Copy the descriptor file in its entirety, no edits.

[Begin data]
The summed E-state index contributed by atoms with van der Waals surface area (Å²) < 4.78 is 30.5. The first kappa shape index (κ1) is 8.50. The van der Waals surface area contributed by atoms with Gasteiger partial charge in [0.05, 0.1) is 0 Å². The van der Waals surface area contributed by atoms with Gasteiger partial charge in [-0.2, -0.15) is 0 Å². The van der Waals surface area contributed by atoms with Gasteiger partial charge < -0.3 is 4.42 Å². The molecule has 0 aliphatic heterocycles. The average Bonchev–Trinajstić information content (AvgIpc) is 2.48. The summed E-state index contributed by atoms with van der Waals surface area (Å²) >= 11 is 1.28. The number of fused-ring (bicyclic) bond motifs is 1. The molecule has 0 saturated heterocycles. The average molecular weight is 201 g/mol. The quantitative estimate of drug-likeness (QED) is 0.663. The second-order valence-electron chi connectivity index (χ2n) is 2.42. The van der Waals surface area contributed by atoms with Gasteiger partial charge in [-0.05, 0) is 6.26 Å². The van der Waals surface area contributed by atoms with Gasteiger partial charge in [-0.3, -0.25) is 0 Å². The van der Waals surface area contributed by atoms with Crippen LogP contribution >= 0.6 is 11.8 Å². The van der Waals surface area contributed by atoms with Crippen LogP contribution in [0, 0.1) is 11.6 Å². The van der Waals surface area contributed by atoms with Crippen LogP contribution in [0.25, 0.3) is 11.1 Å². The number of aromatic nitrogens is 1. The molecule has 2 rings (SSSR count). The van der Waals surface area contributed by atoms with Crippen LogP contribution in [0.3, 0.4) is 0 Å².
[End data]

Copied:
The summed E-state index contributed by atoms with van der Waals surface area (Å²) < 4.78 is 30.5. The first kappa shape index (κ1) is 8.50. The van der Waals surface area contributed by atoms with Gasteiger partial charge in [0.05, 0.1) is 0 Å². The van der Waals surface area contributed by atoms with Gasteiger partial charge in [-0.2, -0.15) is 0 Å². The van der Waals surface area contributed by atoms with Gasteiger partial charge < -0.3 is 4.42 Å². The molecule has 0 aliphatic heterocycles. The average Bonchev–Trinajstić information content (AvgIpc) is 2.48. The summed E-state index contributed by atoms with van der Waals surface area (Å²) >= 11 is 1.28. The number of fused-ring (bicyclic) bond motifs is 1. The molecule has 0 saturated heterocycles. The average molecular weight is 201 g/mol. The quantitative estimate of drug-likeness (QED) is 0.663. The second-order valence-electron chi connectivity index (χ2n) is 2.42. The van der Waals surface area contributed by atoms with Gasteiger partial charge in [-0.05, 0) is 6.26 Å². The van der Waals surface area contributed by atoms with Gasteiger partial charge in [-0.3, -0.25) is 0 Å². The van der Waals surface area contributed by atoms with Crippen LogP contribution >= 0.6 is 11.8 Å². The van der Waals surface area contributed by atoms with Crippen LogP contribution in [0, 0.1) is 11.6 Å². The van der Waals surface area contributed by atoms with Crippen LogP contribution in [0.25, 0.3) is 11.1 Å². The number of aromatic nitrogens is 1. The molecule has 2 rings (SSSR count). The van der Waals surface area contributed by atoms with Crippen LogP contribution in [0.3, 0.4) is 0 Å².